Large income gaps between different ethnicities in Britain

Large income gaps between different ethnicities in Britain

Ethnic minority households in the UK earn up to £8,900 per year less than white British households, according to a report by think tank Resolution Foundation.

The gap between disposable incomes is even wider when housing costs are considered, as white British and Irish home ownership is significantly higher than that of other groups. The disposable income gap between white British households and Bangladeshi households increases to £9,800 when housing costs are accounted for.

The research also identifies disparities between different minority groups, with Bangladeshi and Pakistani families earning a third less than white families while black African families earn around a fifth less.

The report author and senior economic analyst at the Resolution Foundation, Adam Corlett, described the income and living standards gaps between minority ethnic and white groups as “significant and persistent.” He attributes the situation to a number of factors, including differences in female employment and family sizes.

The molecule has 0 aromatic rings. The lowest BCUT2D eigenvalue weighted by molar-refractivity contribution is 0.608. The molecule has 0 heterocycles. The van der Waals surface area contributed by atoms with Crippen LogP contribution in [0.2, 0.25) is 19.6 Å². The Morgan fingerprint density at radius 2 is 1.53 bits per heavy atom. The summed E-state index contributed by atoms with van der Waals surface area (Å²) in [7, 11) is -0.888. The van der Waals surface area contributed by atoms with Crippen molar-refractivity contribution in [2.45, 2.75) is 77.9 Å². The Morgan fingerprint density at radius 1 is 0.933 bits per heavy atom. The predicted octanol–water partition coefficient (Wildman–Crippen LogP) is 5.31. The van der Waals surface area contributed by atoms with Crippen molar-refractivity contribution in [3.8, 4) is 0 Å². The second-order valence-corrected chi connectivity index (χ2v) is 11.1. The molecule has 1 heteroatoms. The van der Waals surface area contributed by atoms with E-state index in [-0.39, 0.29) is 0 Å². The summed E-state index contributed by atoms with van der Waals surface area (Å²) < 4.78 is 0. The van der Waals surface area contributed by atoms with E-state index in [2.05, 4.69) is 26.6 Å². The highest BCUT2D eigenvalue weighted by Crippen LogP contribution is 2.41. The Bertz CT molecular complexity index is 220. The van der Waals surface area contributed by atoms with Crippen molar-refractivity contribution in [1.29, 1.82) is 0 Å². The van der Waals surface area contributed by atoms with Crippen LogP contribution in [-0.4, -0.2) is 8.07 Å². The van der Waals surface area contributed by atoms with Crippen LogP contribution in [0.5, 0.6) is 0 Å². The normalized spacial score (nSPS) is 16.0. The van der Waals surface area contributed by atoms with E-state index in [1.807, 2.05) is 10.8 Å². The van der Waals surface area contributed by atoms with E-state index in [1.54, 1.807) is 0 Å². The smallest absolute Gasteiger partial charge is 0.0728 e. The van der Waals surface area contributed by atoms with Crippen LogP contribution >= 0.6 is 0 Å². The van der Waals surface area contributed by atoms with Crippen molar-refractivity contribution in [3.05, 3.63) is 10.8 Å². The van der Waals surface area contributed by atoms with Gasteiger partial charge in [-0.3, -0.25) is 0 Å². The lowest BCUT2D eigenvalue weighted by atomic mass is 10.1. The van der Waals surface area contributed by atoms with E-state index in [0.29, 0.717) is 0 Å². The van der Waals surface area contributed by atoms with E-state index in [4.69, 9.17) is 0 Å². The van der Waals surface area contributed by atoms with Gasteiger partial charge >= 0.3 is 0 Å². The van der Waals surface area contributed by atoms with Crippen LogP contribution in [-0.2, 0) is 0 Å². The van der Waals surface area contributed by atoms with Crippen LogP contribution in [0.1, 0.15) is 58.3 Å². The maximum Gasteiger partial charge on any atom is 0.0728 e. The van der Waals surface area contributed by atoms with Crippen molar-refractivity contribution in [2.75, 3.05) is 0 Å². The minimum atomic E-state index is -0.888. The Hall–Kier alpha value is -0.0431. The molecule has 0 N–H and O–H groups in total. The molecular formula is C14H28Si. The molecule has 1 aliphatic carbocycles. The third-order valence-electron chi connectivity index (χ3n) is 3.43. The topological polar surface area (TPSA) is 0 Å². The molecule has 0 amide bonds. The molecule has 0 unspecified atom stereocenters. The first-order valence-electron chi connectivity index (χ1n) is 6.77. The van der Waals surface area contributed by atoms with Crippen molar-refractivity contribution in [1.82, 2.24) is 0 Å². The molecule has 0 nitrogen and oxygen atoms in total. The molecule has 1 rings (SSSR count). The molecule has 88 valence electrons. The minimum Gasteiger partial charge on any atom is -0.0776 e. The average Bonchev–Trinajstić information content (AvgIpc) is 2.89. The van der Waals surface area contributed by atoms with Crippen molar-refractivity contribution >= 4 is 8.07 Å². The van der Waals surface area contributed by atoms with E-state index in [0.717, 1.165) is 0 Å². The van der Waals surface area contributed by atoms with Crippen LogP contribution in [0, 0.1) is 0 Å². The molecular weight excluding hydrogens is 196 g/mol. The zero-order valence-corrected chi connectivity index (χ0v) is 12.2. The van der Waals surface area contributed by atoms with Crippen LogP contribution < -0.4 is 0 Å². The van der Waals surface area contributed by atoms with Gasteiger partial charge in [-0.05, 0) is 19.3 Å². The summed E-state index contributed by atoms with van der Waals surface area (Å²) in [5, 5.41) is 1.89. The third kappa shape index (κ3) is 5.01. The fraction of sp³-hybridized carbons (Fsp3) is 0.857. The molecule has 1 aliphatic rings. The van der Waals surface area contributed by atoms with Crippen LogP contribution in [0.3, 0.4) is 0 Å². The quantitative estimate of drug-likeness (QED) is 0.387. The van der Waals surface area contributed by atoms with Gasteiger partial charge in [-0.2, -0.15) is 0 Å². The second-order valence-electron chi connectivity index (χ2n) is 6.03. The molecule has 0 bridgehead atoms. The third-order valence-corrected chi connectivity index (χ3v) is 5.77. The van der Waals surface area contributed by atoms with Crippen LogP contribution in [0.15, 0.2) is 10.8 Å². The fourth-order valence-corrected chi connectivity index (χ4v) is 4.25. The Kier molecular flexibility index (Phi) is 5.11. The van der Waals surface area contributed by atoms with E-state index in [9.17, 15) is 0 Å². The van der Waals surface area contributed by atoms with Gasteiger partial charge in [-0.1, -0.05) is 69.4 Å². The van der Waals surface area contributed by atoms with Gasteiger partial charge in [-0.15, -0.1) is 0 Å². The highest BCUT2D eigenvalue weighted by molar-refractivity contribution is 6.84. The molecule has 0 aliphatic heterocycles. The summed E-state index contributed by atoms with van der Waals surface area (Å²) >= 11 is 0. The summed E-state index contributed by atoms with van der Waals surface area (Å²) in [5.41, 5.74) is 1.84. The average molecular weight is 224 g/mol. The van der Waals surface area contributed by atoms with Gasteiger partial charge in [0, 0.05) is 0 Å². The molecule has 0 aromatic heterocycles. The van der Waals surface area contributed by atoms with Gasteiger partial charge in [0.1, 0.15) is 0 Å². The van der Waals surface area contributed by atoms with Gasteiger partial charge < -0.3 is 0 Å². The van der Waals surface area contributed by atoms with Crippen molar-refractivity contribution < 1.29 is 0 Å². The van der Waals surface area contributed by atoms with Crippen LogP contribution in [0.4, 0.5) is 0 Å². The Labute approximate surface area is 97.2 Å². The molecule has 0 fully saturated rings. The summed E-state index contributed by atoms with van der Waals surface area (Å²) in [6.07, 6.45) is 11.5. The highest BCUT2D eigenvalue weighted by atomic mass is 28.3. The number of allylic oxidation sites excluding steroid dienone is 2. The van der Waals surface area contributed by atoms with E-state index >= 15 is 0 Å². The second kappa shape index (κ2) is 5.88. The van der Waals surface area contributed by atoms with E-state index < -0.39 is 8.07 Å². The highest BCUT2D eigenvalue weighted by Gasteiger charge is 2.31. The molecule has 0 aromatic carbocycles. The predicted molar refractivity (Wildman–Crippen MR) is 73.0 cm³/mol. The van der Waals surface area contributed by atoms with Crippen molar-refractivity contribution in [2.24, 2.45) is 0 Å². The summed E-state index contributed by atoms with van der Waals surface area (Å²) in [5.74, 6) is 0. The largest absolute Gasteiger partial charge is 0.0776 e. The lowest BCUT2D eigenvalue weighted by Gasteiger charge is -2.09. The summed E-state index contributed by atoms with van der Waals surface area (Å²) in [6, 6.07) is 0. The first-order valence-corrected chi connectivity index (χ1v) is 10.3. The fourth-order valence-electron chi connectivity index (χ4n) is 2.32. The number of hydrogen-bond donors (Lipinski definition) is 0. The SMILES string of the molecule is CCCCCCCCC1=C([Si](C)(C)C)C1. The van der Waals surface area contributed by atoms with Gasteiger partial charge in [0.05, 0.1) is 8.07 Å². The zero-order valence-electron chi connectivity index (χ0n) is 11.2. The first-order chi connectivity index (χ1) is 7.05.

For example, the rate of white female employment is 72%, whereas only 37% and 35% of Pakistani and Bangladeshi women are employed.

Nonetheless, income gaps are narrowing. Since 2001, typical incomes have grown by 38% for Bangladeshi households and 28% for Pakistani households compared to 13% growth for the white British demographic. Ethnic minority employment rates are also on the rise, particularly amongst black African and Caribbean women.

Simonetta Longhi has written about racial wage differentials in developed countries for IZA World of Labor, and suggests that “eliminating racial wage differentials and promoting equal opportunities among citizens with different racial backgrounds is an important social policy goal.”

She goes on to advise that “instead of policies specifically targeted to some narrowly defined minority groups, it would … be beneficial to adopt policies that target issues rather than groups. For example, policies designed to increase aspirations and mentoring for career progression could be targeted to all workers in certain low-pay occupations.”

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